Vodafone has shipped a handset in Spain that contained data-stealing malware, according to new revelations from Panda Research.
The security firm said that it found an HTC Magic device running Google's Android platform, and containing a Mariposa botnet client, among other malware.
Pedro Bustamante, senior research advisor at Panda, explained in a blog post how the virus works.
"Once infected you can see the malware 'phoning home' to receive further instructions, probably to steal all of the user's credentials and send them to the malware writer," he said.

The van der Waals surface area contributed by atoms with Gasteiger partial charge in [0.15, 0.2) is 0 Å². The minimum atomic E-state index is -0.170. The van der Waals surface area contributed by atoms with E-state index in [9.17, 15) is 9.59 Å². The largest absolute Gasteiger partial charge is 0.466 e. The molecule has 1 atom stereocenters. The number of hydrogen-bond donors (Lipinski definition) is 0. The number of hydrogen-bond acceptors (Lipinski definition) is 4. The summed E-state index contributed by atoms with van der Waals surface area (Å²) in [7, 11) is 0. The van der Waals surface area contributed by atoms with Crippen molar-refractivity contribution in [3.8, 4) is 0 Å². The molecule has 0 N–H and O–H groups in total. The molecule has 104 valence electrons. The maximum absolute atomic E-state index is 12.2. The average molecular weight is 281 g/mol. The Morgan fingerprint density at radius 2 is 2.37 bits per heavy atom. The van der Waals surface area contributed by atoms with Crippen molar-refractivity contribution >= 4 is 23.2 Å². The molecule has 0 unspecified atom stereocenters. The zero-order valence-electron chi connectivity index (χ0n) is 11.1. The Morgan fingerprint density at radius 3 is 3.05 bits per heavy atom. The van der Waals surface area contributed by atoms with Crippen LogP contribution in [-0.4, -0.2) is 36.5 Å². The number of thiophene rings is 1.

A Vodafone spokesman said that the company is investigating the incident, which it believes is limited to a single handset. He also speculated on how the malware may have found its way onto the device.
"The most likely cause of this infection is that someone will have sent the device back to Vodafone in a box that looked sealed, when in fact it had been tampered with," he said.
The spokesman added that Vodafone takes complaints of this nature very seriously, and that all quality assurance, security and privacy processes are updated to meet any new threats.
Bustamante said that Panda Research is purchasing more handsets to study the extent of the problem, and that the device also carried Conficker and Lineage password-stealing malware.
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